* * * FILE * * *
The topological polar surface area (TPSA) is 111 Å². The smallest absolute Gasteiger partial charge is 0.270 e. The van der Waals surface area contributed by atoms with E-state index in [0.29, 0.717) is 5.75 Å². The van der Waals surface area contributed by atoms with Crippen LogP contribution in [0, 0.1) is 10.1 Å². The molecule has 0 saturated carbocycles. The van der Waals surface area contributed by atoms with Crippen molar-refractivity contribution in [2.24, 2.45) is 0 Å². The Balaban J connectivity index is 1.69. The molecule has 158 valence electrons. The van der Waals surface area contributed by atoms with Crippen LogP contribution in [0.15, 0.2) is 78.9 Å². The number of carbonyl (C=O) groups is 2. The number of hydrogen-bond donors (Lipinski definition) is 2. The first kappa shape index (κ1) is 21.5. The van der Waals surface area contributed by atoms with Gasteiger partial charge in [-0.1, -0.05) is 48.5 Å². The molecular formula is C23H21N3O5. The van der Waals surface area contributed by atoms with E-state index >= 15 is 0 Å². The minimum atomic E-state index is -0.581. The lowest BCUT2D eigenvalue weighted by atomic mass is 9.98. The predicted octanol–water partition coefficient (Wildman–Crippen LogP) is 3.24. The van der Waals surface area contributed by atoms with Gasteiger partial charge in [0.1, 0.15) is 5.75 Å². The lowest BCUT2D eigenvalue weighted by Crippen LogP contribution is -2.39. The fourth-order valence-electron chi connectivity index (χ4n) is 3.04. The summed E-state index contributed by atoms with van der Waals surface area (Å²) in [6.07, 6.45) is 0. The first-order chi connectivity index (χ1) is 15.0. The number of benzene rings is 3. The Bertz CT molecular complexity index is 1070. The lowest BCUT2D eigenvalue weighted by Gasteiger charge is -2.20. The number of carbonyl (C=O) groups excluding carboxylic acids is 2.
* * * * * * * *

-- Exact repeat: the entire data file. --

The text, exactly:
The topological polar surface area (TPSA) is 111 Å². The smallest absolute Gasteiger partial charge is 0.270 e. The van der Waals surface area contributed by atoms with E-state index in [0.29, 0.717) is 5.75 Å². The van der Waals surface area contributed by atoms with Crippen LogP contribution in [0, 0.1) is 10.1 Å². The molecule has 0 saturated carbocycles. The van der Waals surface area contributed by atoms with Crippen molar-refractivity contribution in [2.24, 2.45) is 0 Å². The Balaban J connectivity index is 1.69. The molecule has 158 valence electrons. The van der Waals surface area contributed by atoms with Crippen LogP contribution in [0.15, 0.2) is 78.9 Å². The number of carbonyl (C=O) groups is 2. The number of hydrogen-bond donors (Lipinski definition) is 2. The first kappa shape index (κ1) is 21.5. The van der Waals surface area contributed by atoms with Gasteiger partial charge in [-0.1, -0.05) is 48.5 Å². The molecular formula is C23H21N3O5. The van der Waals surface area contributed by atoms with E-state index >= 15 is 0 Å². The minimum atomic E-state index is -0.581. The lowest BCUT2D eigenvalue weighted by atomic mass is 9.98. The predicted octanol–water partition coefficient (Wildman–Crippen LogP) is 3.24. The van der Waals surface area contributed by atoms with Gasteiger partial charge in [0.1, 0.15) is 5.75 Å². The lowest BCUT2D eigenvalue weighted by Crippen LogP contribution is -2.39. The fourth-order valence-electron chi connectivity index (χ4n) is 3.04. The summed E-state index contributed by atoms with van der Waals surface area (Å²) in [6.07, 6.45) is 0. The first-order chi connectivity index (χ1) is 15.0. The number of benzene rings is 3. The Bertz CT molecular complexity index is 1070. The lowest BCUT2D eigenvalue weighted by Gasteiger charge is -2.20. The number of carbonyl (C=O) groups excluding carboxylic acids is 2.